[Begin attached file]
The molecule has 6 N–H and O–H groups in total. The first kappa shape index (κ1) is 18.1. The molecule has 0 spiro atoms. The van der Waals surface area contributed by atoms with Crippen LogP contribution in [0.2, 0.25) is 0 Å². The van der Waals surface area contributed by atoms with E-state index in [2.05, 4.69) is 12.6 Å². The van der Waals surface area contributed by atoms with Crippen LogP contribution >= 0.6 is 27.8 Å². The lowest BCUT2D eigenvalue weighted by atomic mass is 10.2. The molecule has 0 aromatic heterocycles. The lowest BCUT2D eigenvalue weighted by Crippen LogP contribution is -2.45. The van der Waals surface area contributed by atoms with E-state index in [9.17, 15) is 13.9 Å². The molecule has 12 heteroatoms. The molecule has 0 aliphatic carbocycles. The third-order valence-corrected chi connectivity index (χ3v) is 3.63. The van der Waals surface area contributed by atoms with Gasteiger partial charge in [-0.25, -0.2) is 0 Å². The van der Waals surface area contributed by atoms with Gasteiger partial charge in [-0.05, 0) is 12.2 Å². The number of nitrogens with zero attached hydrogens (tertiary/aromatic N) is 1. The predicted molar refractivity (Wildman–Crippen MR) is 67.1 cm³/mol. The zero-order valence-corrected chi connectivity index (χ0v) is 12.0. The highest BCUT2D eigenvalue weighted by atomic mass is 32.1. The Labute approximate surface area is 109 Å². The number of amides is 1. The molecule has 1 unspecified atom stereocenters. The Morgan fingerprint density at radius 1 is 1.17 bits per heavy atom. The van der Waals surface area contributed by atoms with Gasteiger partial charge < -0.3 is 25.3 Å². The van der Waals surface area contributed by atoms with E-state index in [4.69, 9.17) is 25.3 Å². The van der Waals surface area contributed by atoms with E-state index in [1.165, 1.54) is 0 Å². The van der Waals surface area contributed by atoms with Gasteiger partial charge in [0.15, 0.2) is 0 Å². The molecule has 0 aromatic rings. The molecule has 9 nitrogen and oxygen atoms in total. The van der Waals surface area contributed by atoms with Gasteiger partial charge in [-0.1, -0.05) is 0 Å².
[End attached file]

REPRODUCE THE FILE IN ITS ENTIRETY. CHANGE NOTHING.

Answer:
The molecule has 6 N–H and O–H groups in total. The first kappa shape index (κ1) is 18.1. The molecule has 0 spiro atoms. The van der Waals surface area contributed by atoms with Crippen LogP contribution in [0.2, 0.25) is 0 Å². The van der Waals surface area contributed by atoms with E-state index in [2.05, 4.69) is 12.6 Å². The van der Waals surface area contributed by atoms with Crippen LogP contribution >= 0.6 is 27.8 Å². The lowest BCUT2D eigenvalue weighted by atomic mass is 10.2. The molecule has 0 aromatic heterocycles. The lowest BCUT2D eigenvalue weighted by Crippen LogP contribution is -2.45. The van der Waals surface area contributed by atoms with E-state index in [9.17, 15) is 13.9 Å². The molecule has 12 heteroatoms. The molecule has 0 aliphatic carbocycles. The third-order valence-corrected chi connectivity index (χ3v) is 3.63. The van der Waals surface area contributed by atoms with Gasteiger partial charge in [-0.25, -0.2) is 0 Å². The van der Waals surface area contributed by atoms with Gasteiger partial charge in [-0.05, 0) is 12.2 Å². The number of nitrogens with zero attached hydrogens (tertiary/aromatic N) is 1. The predicted molar refractivity (Wildman–Crippen MR) is 67.1 cm³/mol. The zero-order valence-corrected chi connectivity index (χ0v) is 12.0. The highest BCUT2D eigenvalue weighted by atomic mass is 32.1. The Labute approximate surface area is 109 Å². The number of amides is 1. The molecule has 1 unspecified atom stereocenters. The Morgan fingerprint density at radius 1 is 1.17 bits per heavy atom. The van der Waals surface area contributed by atoms with Gasteiger partial charge < -0.3 is 25.3 Å². The van der Waals surface area contributed by atoms with E-state index in [4.69, 9.17) is 25.3 Å². The van der Waals surface area contributed by atoms with E-state index in [1.165, 1.54) is 0 Å². The van der Waals surface area contributed by atoms with Gasteiger partial charge in [0.15, 0.2) is 0 Å². The molecule has 0 aromatic rings. The molecule has 9 nitrogen and oxygen atoms in total. The van der Waals surface area contributed by atoms with Gasteiger partial charge in [-0.1, -0.05) is 0 Å².